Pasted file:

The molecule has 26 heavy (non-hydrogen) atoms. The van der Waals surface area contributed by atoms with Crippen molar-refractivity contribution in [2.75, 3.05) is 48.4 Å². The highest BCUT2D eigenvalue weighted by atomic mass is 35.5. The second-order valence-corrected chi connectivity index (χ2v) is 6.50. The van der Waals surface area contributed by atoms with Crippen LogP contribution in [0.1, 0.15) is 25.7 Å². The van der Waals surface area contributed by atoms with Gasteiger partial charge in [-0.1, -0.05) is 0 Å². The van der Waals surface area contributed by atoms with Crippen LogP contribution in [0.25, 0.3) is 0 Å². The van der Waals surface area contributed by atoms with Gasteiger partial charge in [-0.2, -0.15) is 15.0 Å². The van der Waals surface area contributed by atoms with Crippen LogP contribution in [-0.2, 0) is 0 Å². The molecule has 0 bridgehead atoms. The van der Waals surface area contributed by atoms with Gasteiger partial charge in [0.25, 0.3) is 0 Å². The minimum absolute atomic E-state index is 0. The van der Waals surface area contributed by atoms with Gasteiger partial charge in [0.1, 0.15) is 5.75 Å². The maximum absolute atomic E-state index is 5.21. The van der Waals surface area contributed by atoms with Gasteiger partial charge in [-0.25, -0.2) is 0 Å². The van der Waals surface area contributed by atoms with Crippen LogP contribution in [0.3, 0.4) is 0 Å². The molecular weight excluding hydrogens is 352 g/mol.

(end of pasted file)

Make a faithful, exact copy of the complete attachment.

The molecule has 26 heavy (non-hydrogen) atoms. The van der Waals surface area contributed by atoms with Crippen molar-refractivity contribution in [2.75, 3.05) is 48.4 Å². The highest BCUT2D eigenvalue weighted by atomic mass is 35.5. The second-order valence-corrected chi connectivity index (χ2v) is 6.50. The van der Waals surface area contributed by atoms with Crippen LogP contribution in [0.1, 0.15) is 25.7 Å². The van der Waals surface area contributed by atoms with Gasteiger partial charge in [-0.1, -0.05) is 0 Å². The van der Waals surface area contributed by atoms with Crippen LogP contribution in [0.25, 0.3) is 0 Å². The van der Waals surface area contributed by atoms with Gasteiger partial charge in [-0.2, -0.15) is 15.0 Å². The van der Waals surface area contributed by atoms with Crippen LogP contribution in [-0.2, 0) is 0 Å². The molecule has 0 bridgehead atoms. The van der Waals surface area contributed by atoms with Gasteiger partial charge in [0.25, 0.3) is 0 Å². The minimum absolute atomic E-state index is 0. The van der Waals surface area contributed by atoms with Gasteiger partial charge in [0.1, 0.15) is 5.75 Å². The maximum absolute atomic E-state index is 5.21. The van der Waals surface area contributed by atoms with Gasteiger partial charge in [-0.25, -0.2) is 0 Å². The van der Waals surface area contributed by atoms with Crippen LogP contribution in [0.3, 0.4) is 0 Å². The molecular weight excluding hydrogens is 352 g/mol.